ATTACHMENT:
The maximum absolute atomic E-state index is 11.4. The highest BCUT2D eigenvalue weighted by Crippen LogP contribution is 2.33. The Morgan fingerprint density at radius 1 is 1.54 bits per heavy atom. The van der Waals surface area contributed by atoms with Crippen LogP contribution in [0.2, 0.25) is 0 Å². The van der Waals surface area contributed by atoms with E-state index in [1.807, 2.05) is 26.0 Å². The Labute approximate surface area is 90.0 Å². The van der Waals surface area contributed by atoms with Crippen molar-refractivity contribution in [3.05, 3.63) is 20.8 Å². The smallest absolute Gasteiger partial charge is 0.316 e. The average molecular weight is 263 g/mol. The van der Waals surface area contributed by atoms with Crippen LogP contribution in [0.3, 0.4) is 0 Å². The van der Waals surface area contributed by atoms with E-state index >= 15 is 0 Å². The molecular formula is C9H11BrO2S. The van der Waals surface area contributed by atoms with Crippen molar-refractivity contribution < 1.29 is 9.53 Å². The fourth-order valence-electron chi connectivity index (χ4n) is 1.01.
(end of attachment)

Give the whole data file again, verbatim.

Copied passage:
The maximum absolute atomic E-state index is 11.4. The highest BCUT2D eigenvalue weighted by Crippen LogP contribution is 2.33. The Morgan fingerprint density at radius 1 is 1.54 bits per heavy atom. The van der Waals surface area contributed by atoms with Crippen LogP contribution in [0.2, 0.25) is 0 Å². The van der Waals surface area contributed by atoms with E-state index in [1.807, 2.05) is 26.0 Å². The Labute approximate surface area is 90.0 Å². The van der Waals surface area contributed by atoms with Crippen molar-refractivity contribution in [3.05, 3.63) is 20.8 Å². The smallest absolute Gasteiger partial charge is 0.316 e. The average molecular weight is 263 g/mol. The van der Waals surface area contributed by atoms with Crippen LogP contribution in [0.3, 0.4) is 0 Å². The van der Waals surface area contributed by atoms with E-state index >= 15 is 0 Å². The molecular formula is C9H11BrO2S. The van der Waals surface area contributed by atoms with Crippen molar-refractivity contribution < 1.29 is 9.53 Å². The fourth-order valence-electron chi connectivity index (χ4n) is 1.01.